Why Do We Yawn?
By Claire Miles - December 31, 2021

From the time we are born into this world, yawning is something that has been a part of our life. But, why? And what exactly triggers us to start yawning? A common explanation for why we yawn is to simply get more oxygen into our bodies. This theory suggests that when we inhale, air enters our lungs and flows into tiny, elastic “tubes” within our lungs called alveoli. From there, the oxygen is transported through the bloodstream to all areas of our body. This process may also help get rid of carbon dioxide in our bodies after we exhale. The same theory suggests that when we yawn, we open up our upper airway, increasing the flow of oxygen into our lungs.

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A study from Giorgio Vallortigara at the University of Trieste in Italy and his colleagues suggests a different way yawning might improve brain functioning. In their experiment, they showed that people who were able to press a button when they felt an urge to yawn were able to better focus their attention. They used this data to support the theory that yawning possibly improves the arousal levels of our brain. Yawning can also function as a way for animals to show that they are not a threat to others nearby, making it possible that it is just another form of communication like smiling or waving. Yawning can also be related to tiredness. A study done by Gallup’s lab showed that students who participated in an experiment after staying awake for thirty-two hours yawned more than those who stayed awake less than twenty-four hours. Also, the longer people were awake, the more their yawns were contagious between one another.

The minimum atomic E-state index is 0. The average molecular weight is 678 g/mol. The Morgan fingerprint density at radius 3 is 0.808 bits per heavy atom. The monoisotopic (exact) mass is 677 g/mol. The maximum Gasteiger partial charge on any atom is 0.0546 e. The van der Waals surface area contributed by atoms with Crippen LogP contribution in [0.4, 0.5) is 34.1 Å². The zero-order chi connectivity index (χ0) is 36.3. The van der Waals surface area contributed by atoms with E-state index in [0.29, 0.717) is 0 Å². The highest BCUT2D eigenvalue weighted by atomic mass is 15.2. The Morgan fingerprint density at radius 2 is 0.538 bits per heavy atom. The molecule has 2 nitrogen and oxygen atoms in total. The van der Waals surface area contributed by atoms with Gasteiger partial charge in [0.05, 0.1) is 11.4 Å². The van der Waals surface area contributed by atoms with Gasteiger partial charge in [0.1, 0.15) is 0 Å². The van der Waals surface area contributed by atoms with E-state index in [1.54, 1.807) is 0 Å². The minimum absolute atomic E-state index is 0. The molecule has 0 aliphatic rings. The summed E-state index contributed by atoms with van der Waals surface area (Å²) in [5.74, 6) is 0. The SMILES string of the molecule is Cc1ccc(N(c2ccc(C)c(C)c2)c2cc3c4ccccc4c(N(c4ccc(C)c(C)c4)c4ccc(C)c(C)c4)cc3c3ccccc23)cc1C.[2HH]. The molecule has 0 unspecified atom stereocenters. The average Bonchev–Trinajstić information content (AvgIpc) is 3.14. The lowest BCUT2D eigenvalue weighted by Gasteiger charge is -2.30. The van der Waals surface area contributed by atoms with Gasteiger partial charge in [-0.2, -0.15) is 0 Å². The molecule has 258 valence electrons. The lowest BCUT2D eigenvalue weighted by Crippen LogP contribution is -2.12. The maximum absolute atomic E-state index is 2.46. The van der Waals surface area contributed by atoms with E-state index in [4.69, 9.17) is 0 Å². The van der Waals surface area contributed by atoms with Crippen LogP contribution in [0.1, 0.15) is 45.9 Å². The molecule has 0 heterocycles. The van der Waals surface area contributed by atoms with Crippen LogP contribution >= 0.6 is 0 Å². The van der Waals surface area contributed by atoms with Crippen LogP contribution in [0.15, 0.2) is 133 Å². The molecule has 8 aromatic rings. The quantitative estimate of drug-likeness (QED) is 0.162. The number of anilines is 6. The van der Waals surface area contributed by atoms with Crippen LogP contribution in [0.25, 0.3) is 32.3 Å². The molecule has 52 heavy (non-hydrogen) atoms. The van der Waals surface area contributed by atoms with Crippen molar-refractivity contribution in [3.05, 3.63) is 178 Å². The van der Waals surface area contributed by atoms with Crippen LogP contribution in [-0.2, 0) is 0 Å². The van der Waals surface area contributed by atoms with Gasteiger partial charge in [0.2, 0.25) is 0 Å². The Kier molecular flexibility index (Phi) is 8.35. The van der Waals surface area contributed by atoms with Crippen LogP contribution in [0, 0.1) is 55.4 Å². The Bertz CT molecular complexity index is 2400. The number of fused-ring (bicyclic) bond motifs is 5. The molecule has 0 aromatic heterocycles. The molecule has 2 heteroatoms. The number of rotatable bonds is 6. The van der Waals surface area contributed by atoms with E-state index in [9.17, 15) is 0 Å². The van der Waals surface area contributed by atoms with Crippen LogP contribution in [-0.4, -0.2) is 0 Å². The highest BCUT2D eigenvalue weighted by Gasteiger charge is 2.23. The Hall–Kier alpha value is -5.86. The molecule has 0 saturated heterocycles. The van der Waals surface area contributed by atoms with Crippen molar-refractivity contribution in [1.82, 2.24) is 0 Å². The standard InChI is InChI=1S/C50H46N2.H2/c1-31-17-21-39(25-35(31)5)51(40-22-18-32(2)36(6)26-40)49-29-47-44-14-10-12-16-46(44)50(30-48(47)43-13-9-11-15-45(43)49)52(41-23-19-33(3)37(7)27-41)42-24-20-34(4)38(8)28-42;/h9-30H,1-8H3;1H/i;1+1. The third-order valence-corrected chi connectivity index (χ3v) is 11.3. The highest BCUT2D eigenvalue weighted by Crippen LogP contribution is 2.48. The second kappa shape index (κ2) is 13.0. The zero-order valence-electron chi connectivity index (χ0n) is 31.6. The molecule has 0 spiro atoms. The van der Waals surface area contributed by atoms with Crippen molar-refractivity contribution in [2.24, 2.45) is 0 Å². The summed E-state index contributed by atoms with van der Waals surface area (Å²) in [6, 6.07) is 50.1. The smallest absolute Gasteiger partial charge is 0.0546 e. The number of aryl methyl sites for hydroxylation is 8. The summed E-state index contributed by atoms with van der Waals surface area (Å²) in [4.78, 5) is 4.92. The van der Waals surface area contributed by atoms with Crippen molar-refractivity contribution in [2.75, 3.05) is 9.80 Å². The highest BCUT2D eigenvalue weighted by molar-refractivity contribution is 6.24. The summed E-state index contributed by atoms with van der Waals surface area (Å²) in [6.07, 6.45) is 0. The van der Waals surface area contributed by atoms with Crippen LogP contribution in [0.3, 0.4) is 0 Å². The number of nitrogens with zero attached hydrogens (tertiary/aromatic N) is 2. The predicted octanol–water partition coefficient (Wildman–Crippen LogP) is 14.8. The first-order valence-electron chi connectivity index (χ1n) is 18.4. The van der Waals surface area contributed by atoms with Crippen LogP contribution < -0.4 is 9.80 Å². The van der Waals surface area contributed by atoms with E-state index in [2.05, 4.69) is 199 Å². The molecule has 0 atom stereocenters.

Gallup, who conducted this study, came up with his own theory that yawning improves our alertness. He believes that the purpose of yawning is to cool off the brain. Gallup’s lab also found that people who are forced to breathe through their mouths yawn less than those who breathe through their noses, suggesting that it might be the temperature in our nose that triggers yawning. Another study was done which discovered that people who were sleep-deprived released 11% more yawning in a 24 hour period when compared to those who didn’t feel as sleepy throughout the day. Although many scientists have different ideas about why we yawn, none of the theories are proven to be completely true. It may rather be a combination of all these explanations. Yawning continues to remain one of life’s mysterious questions waiting for an answer.